Before she did this, however, the convener of the organising group, Liza Baillie from Scottish Squash, had welcomed everyone to the conference and devolved the job of day one chair to John Beattie, former rugby internationalist and current controversialist. Beattie has presented at the conference three times and like Stewart Harris values its vibrant contribution to the Scottish sporting landscape. He is an iconoclast who brooks no fence-sitting and is as happy demanding answers from timid audience members as he is challenging agency chief executives. But even he gave best to Margo MacDonald. Seemingly a ‘frail wee woman’ who would be happier at home with her knitting and a tape of “hieland airs” she is as sharp as ever when riled. She merrily aimed barbs at politicians “the last ones standing when they picked the rounders teams”, PE experts who failed to get kids to “take their shoes and socks off and get doing something”, Rangers Football Club, who constantly lobby her while beating her beloved Hibernian, and Baron Sebastian Coe.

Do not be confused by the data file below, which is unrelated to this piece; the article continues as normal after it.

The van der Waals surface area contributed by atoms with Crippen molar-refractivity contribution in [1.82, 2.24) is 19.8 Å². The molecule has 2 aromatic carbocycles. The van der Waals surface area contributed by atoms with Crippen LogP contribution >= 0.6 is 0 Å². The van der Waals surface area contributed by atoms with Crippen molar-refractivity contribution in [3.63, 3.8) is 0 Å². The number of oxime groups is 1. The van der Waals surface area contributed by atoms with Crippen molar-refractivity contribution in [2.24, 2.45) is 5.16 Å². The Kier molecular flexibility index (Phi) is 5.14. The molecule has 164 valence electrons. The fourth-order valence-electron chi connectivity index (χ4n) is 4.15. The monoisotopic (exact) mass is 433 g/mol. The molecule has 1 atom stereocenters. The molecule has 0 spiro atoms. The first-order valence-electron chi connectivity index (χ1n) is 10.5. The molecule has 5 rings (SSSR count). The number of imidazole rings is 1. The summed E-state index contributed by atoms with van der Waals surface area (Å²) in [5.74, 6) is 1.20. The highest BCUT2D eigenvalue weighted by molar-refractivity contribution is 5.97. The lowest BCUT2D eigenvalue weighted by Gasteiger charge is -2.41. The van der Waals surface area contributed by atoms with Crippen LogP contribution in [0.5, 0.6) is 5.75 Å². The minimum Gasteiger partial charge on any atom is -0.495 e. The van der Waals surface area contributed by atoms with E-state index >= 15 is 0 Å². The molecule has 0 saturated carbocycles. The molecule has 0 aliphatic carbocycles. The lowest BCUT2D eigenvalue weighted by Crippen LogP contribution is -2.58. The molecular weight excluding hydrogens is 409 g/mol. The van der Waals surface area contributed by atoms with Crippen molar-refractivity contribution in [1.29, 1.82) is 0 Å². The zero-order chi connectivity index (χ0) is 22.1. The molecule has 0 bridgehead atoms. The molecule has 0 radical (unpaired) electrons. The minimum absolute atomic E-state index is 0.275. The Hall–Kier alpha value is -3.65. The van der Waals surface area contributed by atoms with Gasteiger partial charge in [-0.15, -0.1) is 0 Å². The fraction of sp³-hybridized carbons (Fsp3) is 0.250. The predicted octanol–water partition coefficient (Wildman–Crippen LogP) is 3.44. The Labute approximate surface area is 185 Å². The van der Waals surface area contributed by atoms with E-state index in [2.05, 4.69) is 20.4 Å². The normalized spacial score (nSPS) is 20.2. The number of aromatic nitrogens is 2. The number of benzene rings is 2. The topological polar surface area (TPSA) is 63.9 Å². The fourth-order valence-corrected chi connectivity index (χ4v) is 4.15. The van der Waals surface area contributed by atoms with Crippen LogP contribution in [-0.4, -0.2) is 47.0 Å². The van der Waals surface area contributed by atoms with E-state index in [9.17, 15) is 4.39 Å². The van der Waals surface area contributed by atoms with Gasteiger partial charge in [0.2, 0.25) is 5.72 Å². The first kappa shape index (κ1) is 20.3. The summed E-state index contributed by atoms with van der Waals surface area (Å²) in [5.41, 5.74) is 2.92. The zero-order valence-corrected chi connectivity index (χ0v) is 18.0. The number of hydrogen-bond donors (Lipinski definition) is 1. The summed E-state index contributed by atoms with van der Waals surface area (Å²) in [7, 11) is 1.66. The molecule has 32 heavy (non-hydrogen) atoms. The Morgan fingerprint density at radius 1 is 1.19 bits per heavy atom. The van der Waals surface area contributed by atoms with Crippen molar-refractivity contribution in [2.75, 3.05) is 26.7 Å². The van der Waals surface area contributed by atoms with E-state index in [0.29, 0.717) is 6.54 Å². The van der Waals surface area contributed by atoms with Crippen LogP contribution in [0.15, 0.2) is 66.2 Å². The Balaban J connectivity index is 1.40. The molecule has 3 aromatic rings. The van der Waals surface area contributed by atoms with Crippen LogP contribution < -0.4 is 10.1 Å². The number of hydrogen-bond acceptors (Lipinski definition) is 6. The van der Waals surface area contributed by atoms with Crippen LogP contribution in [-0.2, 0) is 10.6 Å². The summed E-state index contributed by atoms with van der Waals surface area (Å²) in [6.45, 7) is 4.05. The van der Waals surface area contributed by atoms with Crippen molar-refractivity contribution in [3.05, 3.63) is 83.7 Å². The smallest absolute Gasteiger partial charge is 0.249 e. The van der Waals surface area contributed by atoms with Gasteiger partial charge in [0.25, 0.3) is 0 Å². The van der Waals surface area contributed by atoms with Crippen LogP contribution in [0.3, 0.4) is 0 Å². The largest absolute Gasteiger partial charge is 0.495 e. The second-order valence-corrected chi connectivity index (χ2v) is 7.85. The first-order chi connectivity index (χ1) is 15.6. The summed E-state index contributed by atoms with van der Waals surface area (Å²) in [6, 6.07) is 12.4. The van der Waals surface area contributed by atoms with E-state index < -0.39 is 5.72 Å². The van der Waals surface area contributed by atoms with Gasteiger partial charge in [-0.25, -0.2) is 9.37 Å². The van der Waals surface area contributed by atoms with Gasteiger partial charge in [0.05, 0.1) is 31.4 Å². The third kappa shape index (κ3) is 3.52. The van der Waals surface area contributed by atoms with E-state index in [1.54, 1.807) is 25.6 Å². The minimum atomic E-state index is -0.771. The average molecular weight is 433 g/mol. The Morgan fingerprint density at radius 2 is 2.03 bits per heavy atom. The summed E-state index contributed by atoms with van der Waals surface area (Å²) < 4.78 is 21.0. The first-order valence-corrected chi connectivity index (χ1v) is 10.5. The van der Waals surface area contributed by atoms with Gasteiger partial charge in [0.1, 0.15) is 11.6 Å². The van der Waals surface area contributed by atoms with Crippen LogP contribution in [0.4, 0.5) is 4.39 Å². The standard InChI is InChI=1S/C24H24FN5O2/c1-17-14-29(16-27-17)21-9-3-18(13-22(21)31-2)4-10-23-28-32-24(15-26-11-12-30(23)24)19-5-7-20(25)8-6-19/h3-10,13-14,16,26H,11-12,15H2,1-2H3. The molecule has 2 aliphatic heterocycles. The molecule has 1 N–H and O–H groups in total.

But lobbying, or “nagging”, is her modus operandi and she demanded ammunition from the conference. “I will be entrusted with taking your deliberations,” she told the room, “and nagging the Scottish parliament” but “you are charged with coming up with ideas; and often there is a paucity of ideas”. For a correspondent with over a decade of sports development seminars under his belt it was heady stuff and although the cross-party group “doesn’t make policy” its chair explained that “it can get to the people that do”. She also promised: “I have no party.” She is the only independent in the Scottish parliament “so I can concentrate on the matter in hand – your document.” Brendan Dick of BT Scotland was on a hiding to nothing and although he offered some surprising statistics – one BT person dies of heart disease every two weeks, for example – his message that “businesses are less into giving money to sport but far more interested in contributing human time and human expertise” rang slightly hollow two days later when his conglomerate announced 15,000 job cuts worldwide.